VIA's Linux TODO List... Maybe Look Forward To 2011?
Phoronix: VIA's Linux TODO List... Maybe Look Forward To 2011?
Nearly two years ago at the Linux Foundation Summit in Austin was VIA's most recent announcement about becoming serious with open-source support. This was not VIA's first time they claimed to back an open-source strategy, which led a number of open-source developers to immediately call VIA's open-source strategy a bluff. To date this still is mostly a bluff, but they have produced some fluff. In 2010 it looks like this will still be the case, but VIA hopes to produce some code by the second half of 2010. This code, however, will likely not appear in most Linux distributions until 2011.
I don't think I've ever seen a single via graphics device.
Whether they do or do not have open source drivers, does it actually affect anyone AT ALL?
Yes, it does. My partner bought an HP netbook with XP on it. Wireless on it was so bad I set up a partition with Ubuntu. And sadly, that meant relying on reverse engineered openChrome drivers for the VIA graphics subsystem. And they suck. It's ok for internet and simple things but forget watching multimedia video.
Originally Posted by droidhacker
In any case, it is too late. I will NEVER EVER buy or recommend a product containing VIA technology. It is safer to stick with Intel.
Open Source means more than just writing a driver. You have to update your driver for new kernel / x releases and so it's much work. Without a few developers this is not possible.
Via, you have to hire a few developers or you can give up in the linux marked share. Your closed driver don't work either here. Nobody can take you serious any more and that's bad.
If you are serious then hire luc and a few more devs and let them write in their blogs about what they are working on. Develop your drivers in the public, with a git repository on fd.org. It's clear that releasing documentation is an expensive business and that you don't want to spend much money on this. If it's relly impossible to release specs then only "your" developers can work on your drivers. But that's the only way sucessfull driver development on linux works.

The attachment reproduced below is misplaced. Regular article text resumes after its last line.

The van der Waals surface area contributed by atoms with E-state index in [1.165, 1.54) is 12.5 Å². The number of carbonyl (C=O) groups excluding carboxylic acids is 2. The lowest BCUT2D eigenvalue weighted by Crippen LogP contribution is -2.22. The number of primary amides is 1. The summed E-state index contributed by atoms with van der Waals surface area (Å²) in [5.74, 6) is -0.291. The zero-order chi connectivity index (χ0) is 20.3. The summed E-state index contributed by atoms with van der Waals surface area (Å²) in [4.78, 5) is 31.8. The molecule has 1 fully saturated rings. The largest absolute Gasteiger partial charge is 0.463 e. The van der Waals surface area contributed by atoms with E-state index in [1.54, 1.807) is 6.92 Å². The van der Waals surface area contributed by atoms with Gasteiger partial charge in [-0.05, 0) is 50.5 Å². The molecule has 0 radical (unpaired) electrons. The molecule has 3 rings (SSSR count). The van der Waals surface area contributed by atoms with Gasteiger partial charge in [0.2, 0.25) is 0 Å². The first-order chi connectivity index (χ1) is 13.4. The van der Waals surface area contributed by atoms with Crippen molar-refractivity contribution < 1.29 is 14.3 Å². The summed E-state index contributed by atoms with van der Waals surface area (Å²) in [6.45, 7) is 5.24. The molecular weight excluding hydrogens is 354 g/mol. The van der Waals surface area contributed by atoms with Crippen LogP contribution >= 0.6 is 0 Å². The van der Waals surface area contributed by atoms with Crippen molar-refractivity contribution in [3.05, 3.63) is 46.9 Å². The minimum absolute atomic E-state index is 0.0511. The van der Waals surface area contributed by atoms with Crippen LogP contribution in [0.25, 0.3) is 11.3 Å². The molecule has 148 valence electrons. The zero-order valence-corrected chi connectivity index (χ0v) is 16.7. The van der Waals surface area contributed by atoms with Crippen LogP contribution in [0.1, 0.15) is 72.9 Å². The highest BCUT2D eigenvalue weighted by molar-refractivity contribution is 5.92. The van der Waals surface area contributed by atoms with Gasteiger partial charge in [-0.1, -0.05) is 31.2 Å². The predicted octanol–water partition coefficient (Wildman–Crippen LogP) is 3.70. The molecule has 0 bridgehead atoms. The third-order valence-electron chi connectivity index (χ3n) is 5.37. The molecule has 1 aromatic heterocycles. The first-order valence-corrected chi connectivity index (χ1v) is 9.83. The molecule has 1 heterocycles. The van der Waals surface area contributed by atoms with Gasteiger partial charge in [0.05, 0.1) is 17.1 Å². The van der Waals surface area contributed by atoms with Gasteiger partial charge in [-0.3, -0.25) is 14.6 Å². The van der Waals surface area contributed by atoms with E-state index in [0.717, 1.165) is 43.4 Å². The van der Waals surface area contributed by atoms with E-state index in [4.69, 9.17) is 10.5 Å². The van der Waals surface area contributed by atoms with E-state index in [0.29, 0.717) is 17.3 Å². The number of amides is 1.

I really hope you do something, although I'm sure you don't will.
People who currently have a VIA gfx card can get an infinitely better experience by spending $30,- on a new gfx card. VIA should just give up chasing dreams - they're not gonna get any serious market share the way they've been going.
not so fast. via cards run very well under linux, even better than on windows, so i hear.
however if via cannot capture the linux market share, its hard to see what kind of market they have. It doesn't matter how good the nano is, manufactures just wont build nano netbooks. at least not very many. I think via is just falling into the dust. They lack much real innovation recently. In the end these are all opinions - only time can truly tell.
That's really not much of an achievement. Last time I used a recent-ish VIA graphics chip in windows it couldn't even render basic OpenGL correctly, let alone at speed.
Originally Posted by L33F3R
Except that if you have a netbook with a VIA core, you can't change your graphics card easily.
Originally Posted by JeanPaul145
You could just say "Buy intel netbooks" but I personally chose a VIA based netbook specifically because I didn't want to support the monopoly. Given the purpose most VIA cards tend to serve, super special graphics aren't a major issue anyway, it's usable with Mesa, or current openChrome, and anything else is a bonus.
Monopolies usually come into being because most people are convinced they are buying the best they can get for the money they're spending.
Originally Posted by RobbieAB
It's also like that with Intel netbooks. To buy something else purely because you don't want to support the monopoly is idealistic but foolish.
Buy something else because it is superior technically if you will, otherwise you'll be throwing your money away in my opinion.
Let me see... What did I want the netbook to do...
Originally Posted by JeanPaul145
1) Run Pidgin.
2) Run Firefox.
3) Play music.
4) Run skype.
5) Run a text-editor.
Any machine which can do the above is acceptable. After that, it's all about choice. Yeah, maybe I would have amazing 3D graphics on an Intel netbook, but I don't care much as it's not something I need. For me, the VIA netbook was "good enough" (actually, I have only seen one Intel netbook I would even consider against the one I have, and it fails on the speakers front).
Most people don't want "the best", they want "good enough". A VIA based system may well be "good enough" for many peoples needs. Afterall, look at how many people use Windows? It's clearly not "The Best™"...